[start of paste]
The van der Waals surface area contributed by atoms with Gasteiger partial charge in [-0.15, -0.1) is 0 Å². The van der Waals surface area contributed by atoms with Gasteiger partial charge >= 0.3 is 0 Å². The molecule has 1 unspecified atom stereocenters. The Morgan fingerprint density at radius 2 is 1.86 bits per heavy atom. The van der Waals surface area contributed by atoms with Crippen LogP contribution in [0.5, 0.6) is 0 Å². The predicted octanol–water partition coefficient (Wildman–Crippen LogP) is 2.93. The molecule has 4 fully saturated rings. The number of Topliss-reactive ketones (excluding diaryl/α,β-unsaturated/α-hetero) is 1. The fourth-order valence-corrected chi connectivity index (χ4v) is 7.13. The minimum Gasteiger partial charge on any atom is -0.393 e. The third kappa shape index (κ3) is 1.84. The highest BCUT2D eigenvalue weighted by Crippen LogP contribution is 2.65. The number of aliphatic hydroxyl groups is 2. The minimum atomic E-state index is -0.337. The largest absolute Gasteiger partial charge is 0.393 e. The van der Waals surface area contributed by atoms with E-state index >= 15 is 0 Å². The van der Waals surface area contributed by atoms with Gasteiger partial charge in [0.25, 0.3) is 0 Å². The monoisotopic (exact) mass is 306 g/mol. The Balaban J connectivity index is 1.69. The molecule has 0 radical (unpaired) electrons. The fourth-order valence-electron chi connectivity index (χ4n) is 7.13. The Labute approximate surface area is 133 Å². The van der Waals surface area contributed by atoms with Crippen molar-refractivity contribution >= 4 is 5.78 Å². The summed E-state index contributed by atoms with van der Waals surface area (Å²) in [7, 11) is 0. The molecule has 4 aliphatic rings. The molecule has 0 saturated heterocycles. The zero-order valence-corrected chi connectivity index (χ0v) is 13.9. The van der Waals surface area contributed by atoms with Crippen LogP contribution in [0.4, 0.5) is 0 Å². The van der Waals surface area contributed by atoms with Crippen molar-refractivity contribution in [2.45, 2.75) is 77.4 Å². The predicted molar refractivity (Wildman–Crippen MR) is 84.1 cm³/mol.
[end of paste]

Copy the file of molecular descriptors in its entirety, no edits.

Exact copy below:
The van der Waals surface area contributed by atoms with Gasteiger partial charge in [-0.15, -0.1) is 0 Å². The van der Waals surface area contributed by atoms with Gasteiger partial charge >= 0.3 is 0 Å². The molecule has 1 unspecified atom stereocenters. The Morgan fingerprint density at radius 2 is 1.86 bits per heavy atom. The van der Waals surface area contributed by atoms with Crippen LogP contribution in [0.5, 0.6) is 0 Å². The predicted octanol–water partition coefficient (Wildman–Crippen LogP) is 2.93. The molecule has 4 fully saturated rings. The number of Topliss-reactive ketones (excluding diaryl/α,β-unsaturated/α-hetero) is 1. The fourth-order valence-corrected chi connectivity index (χ4v) is 7.13. The minimum Gasteiger partial charge on any atom is -0.393 e. The third kappa shape index (κ3) is 1.84. The highest BCUT2D eigenvalue weighted by Crippen LogP contribution is 2.65. The number of aliphatic hydroxyl groups is 2. The minimum atomic E-state index is -0.337. The largest absolute Gasteiger partial charge is 0.393 e. The van der Waals surface area contributed by atoms with E-state index >= 15 is 0 Å². The van der Waals surface area contributed by atoms with Gasteiger partial charge in [0.25, 0.3) is 0 Å². The monoisotopic (exact) mass is 306 g/mol. The Balaban J connectivity index is 1.69. The molecule has 0 radical (unpaired) electrons. The fourth-order valence-electron chi connectivity index (χ4n) is 7.13. The Labute approximate surface area is 133 Å². The van der Waals surface area contributed by atoms with Crippen molar-refractivity contribution >= 4 is 5.78 Å². The summed E-state index contributed by atoms with van der Waals surface area (Å²) in [7, 11) is 0. The molecule has 4 aliphatic rings. The molecule has 0 saturated heterocycles. The zero-order valence-corrected chi connectivity index (χ0v) is 13.9. The van der Waals surface area contributed by atoms with Crippen LogP contribution in [0.4, 0.5) is 0 Å². The van der Waals surface area contributed by atoms with Crippen molar-refractivity contribution in [2.45, 2.75) is 77.4 Å². The predicted molar refractivity (Wildman–Crippen MR) is 84.1 cm³/mol.